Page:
Sailor reignites ice hockey passion in the Bahraini desert
By JASON BEHNKE | STARS AND STRIPES Published: April 16, 2018
MANAMA, Bahrain — Seaman Anthony Greco thought he’d probably left his hockey playing days behind him after his team suffered a crushing loss in his final high school game.
The Hamden, Conn., native was sure of it when the Navy sent him to the desert kingdom of Bahrain.
“When I got here last May it was 110 degrees, and I didn’t think there was a chance I’d be playing hockey anytime soon,” said Greco, 20, a master-at-arms. “And then I was at breakfast with some friends, and they said there was a hockey league out here. I didn’t believe them.”
He found the only ice rink in Bahrain was only a couple of miles from base. Twice a week, about a dozen or so people arrive at the Funland Centre in their various jerseys.
Some wear the red and yellow jerseys of DHL, the sponsor of the hockey league in Bahrain. Others wear the colors of their favorite NHL team.
On Tuesday night, Greco hit the ice, dressed in the green jersey of the Hamden Green Dragons, which Greco said has won the most high school championships for a public school in Connecticut.
Joining the scrimmage were other sailors, Bahrain locals and Saudi Arabians who crossed the 16-mile bridge from their country. They swapped in and out. The night was about having fun; no one was really keeping score.
“We play three-on-three because the rink is really small,” he said. “It’s nowhere near the size of a regulation rink. But all we need is a sheet of ice to play.”
Greco’s interest in hockey had waned as he focused on boot camp and then his job training. But when Greco heard there was a hockey league, he immediately called his father and had his equipment shipped.
The small league of four teams that competes in Bahrain was established in 2014 by a Bahraini employee from the nearby U.S. Navy base.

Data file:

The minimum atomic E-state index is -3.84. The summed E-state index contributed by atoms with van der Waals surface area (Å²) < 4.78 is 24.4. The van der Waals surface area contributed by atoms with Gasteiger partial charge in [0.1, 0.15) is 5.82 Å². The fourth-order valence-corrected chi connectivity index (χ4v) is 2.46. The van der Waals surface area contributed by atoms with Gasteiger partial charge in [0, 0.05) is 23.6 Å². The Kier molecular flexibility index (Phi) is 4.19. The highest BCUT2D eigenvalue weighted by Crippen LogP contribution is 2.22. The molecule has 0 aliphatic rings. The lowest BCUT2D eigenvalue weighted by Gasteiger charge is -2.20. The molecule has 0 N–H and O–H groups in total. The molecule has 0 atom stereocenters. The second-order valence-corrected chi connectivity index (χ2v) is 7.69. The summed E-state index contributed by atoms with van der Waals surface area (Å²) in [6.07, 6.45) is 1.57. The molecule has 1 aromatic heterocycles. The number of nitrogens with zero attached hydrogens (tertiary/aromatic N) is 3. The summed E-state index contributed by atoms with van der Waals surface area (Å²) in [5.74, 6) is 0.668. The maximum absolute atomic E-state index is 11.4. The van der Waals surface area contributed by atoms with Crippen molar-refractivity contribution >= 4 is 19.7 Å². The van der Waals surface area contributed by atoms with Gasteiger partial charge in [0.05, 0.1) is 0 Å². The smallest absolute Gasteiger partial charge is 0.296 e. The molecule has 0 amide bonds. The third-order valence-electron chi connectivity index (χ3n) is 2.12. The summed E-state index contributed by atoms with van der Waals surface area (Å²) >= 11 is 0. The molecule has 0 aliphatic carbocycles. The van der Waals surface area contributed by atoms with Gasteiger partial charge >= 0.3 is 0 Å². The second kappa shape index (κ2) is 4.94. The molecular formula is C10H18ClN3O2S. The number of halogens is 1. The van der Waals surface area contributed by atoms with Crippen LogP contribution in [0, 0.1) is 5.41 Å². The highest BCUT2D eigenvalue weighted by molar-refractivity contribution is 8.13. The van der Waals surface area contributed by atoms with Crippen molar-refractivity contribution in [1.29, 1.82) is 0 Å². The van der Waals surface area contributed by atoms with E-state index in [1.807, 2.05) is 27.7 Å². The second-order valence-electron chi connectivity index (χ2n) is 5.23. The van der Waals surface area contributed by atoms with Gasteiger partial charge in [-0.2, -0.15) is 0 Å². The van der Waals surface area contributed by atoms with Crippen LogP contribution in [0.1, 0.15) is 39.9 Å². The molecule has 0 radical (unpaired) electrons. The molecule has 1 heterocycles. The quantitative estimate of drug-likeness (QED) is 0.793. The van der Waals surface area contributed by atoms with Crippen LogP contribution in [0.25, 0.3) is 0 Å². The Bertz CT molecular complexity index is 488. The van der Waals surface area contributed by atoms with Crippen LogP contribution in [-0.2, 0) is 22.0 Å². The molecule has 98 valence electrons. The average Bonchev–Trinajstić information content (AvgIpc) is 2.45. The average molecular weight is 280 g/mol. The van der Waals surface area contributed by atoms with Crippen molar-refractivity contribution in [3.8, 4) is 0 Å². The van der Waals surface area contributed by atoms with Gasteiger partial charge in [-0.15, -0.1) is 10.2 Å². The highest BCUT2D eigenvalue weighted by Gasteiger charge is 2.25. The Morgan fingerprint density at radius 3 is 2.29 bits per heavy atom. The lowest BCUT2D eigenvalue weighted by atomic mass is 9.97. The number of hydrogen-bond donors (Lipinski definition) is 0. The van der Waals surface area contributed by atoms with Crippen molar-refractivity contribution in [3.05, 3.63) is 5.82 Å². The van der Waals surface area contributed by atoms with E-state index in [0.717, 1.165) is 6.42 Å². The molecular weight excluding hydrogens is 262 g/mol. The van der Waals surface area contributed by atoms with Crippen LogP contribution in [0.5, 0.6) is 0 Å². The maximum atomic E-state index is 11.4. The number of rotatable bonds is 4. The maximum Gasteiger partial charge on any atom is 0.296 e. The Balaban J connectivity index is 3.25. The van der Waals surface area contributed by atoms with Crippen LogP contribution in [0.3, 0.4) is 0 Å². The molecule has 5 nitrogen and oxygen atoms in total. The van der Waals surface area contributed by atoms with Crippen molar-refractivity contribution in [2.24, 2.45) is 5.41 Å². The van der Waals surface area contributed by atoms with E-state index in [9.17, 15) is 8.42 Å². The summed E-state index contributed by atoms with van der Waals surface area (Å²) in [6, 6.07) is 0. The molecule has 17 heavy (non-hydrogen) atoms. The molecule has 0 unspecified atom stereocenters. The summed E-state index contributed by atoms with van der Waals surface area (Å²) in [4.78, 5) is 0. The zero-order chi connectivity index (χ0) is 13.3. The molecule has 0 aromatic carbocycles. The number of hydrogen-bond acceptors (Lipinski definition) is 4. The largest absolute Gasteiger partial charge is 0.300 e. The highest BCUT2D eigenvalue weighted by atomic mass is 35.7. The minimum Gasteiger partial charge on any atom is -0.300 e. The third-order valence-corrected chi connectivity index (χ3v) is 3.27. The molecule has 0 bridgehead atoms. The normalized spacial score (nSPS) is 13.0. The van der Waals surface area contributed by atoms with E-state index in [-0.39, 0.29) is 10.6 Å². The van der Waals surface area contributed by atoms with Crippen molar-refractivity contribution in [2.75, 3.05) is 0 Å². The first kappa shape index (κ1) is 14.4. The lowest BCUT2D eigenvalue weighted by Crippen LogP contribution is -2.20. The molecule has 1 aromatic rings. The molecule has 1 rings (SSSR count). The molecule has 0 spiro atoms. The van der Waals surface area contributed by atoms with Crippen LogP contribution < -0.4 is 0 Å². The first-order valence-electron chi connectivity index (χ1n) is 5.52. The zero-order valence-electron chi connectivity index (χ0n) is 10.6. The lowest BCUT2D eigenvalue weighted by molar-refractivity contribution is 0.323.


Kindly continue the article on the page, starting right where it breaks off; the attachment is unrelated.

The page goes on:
Greco plays for the Riffa Maple Leafs. Although the official season lasts only four months and ends in April, there are other tournaments throughout the year, including a popular one during Ramadan next month.
There are a fair number of passionate fans here, Greco said. During this scrimmage, however, only a few people quietly observed from the sidelines. It’s a far cry from the bleachers full of screaming parents and fans he played in front of just a couple of years ago, but he’s just happy to be playing again.
Hockey is still a novelty in the Middle East. While there are many pristine soccer fields and racetracks that cost hundreds of millions of dollars, Greco plays his sport of choice at an ice rink where, in the same building, you can bowl and play arcade games.
Still, Greco thinks the sport will continue to grow in the region. With leagues in nearby countries such as the United Arab Emirates and Qatar, he might be right. Even in this small venue in Bahrain, he sees interest growing.
“A lot of people come and skate here and a lot stay and watch the hockey games, so I think this sport can grow and succeed in the Middle East,” Greco said.
Either way, he’s found a renewed passion for his childhood sport — and a new group of friends to share it with.